Pear-shaped women who store fat on their hips and thighs have a reduced risk of suffering from heart attacks, strokes and developing type 2 diabetes, a study says.
German researchers think this is because the hips and thighs store up fat and prevent it from moving to the heart, which can lead to chronic health conditions.
Lead author, Dr Norbert Stefa, an expert on diabetes from the University of Tübingen in southern Germany, said: “It is better for people of normal weight to be pear-shaped rather than apple-shaped, so that weight is carried on the bottom half of their body rather than around the middle.
“The hips and thighs offer ‘safe storage’ for fat, stopping it from getting into the blood and reaching the organs.”
The trial used MRI scans to measure fat distribution on the body as well as fitness checks. The researchers analysed data from 981 people to assess their risk of heart attack, stroke and type 2 diabetes.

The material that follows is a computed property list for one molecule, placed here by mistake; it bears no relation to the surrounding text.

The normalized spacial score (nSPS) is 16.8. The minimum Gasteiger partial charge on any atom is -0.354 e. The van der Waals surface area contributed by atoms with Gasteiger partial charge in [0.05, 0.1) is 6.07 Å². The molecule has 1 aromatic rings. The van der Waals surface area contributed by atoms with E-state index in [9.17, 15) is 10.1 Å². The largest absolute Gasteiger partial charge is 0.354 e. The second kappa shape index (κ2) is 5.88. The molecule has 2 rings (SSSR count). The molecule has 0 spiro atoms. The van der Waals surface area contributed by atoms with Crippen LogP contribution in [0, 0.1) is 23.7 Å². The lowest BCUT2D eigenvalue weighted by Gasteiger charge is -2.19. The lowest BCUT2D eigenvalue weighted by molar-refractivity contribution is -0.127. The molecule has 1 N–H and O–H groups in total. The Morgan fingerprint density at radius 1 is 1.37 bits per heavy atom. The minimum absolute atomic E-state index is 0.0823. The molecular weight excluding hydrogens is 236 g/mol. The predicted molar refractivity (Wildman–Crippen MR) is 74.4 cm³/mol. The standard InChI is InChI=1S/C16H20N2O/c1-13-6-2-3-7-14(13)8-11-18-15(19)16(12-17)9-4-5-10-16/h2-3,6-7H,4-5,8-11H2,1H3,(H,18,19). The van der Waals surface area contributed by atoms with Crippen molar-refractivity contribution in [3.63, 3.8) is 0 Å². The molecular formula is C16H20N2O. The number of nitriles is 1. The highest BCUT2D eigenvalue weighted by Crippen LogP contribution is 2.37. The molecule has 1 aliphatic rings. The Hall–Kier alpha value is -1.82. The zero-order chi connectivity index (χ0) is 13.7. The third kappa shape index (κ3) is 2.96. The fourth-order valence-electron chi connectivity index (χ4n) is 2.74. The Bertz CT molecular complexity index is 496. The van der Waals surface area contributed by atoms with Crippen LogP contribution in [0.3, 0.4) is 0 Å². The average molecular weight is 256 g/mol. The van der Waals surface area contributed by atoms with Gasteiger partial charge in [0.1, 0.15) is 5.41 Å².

Good health is normally associated with being a normal weight, but this may not necessarily be the case based on these findings. It is thought one in five people are “metabolically unhealthy” because they may have high blood pressure, high glucose levels and unhealthy levels of fat in their blood.
The fat, which is stored on the hips and thighs, is known as subcutaneous fat and differs from visceral fat which is found on the abdomen and releases harmful chemicals that can affect cardiovascular health significantly.
The researchers said the findings applied to both sexes, but the hip and thigh fat storage is more prominent in pre-menopausal women.
“Genetic analyses suggest that metabolic risk appears to be determined by different pathways in normal weight and obese subjects,” wrote the authors.
The findings have been published in the Cell Metabolism journal.

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